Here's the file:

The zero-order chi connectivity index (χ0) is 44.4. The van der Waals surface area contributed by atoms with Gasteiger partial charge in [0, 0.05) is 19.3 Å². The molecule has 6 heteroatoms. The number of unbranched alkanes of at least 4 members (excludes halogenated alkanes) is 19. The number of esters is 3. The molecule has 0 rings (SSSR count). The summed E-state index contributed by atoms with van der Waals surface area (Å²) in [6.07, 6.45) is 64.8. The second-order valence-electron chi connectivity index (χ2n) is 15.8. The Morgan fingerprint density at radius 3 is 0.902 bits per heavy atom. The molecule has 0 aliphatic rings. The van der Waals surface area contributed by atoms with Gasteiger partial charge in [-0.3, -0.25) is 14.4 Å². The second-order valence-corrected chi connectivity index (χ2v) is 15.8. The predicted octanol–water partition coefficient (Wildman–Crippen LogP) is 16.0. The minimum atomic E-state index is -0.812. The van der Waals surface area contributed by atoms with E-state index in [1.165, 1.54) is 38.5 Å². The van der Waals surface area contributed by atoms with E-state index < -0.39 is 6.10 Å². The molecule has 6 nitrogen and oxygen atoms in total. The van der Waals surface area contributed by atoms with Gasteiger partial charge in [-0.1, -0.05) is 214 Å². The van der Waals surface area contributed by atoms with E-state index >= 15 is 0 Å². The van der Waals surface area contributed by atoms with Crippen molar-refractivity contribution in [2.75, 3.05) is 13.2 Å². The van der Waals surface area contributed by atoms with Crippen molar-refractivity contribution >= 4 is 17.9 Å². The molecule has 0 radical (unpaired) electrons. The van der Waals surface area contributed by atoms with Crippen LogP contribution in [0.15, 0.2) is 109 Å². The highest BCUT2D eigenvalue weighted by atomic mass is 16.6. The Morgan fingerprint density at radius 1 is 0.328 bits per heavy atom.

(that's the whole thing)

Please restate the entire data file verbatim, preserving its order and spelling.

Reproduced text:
The zero-order chi connectivity index (χ0) is 44.4. The van der Waals surface area contributed by atoms with Gasteiger partial charge in [0, 0.05) is 19.3 Å². The molecule has 6 heteroatoms. The number of unbranched alkanes of at least 4 members (excludes halogenated alkanes) is 19. The number of esters is 3. The molecule has 0 rings (SSSR count). The summed E-state index contributed by atoms with van der Waals surface area (Å²) in [6.07, 6.45) is 64.8. The second-order valence-electron chi connectivity index (χ2n) is 15.8. The Morgan fingerprint density at radius 3 is 0.902 bits per heavy atom. The molecule has 0 aliphatic rings. The van der Waals surface area contributed by atoms with Gasteiger partial charge in [-0.3, -0.25) is 14.4 Å². The second-order valence-corrected chi connectivity index (χ2v) is 15.8. The predicted octanol–water partition coefficient (Wildman–Crippen LogP) is 16.0. The minimum atomic E-state index is -0.812. The van der Waals surface area contributed by atoms with E-state index in [1.165, 1.54) is 38.5 Å². The van der Waals surface area contributed by atoms with E-state index < -0.39 is 6.10 Å². The molecule has 6 nitrogen and oxygen atoms in total. The van der Waals surface area contributed by atoms with Gasteiger partial charge in [-0.1, -0.05) is 214 Å². The van der Waals surface area contributed by atoms with E-state index >= 15 is 0 Å². The van der Waals surface area contributed by atoms with Crippen molar-refractivity contribution in [2.75, 3.05) is 13.2 Å². The van der Waals surface area contributed by atoms with Crippen molar-refractivity contribution >= 4 is 17.9 Å². The molecule has 0 radical (unpaired) electrons. The van der Waals surface area contributed by atoms with Crippen LogP contribution in [0.15, 0.2) is 109 Å². The highest BCUT2D eigenvalue weighted by atomic mass is 16.6. The Morgan fingerprint density at radius 1 is 0.328 bits per heavy atom.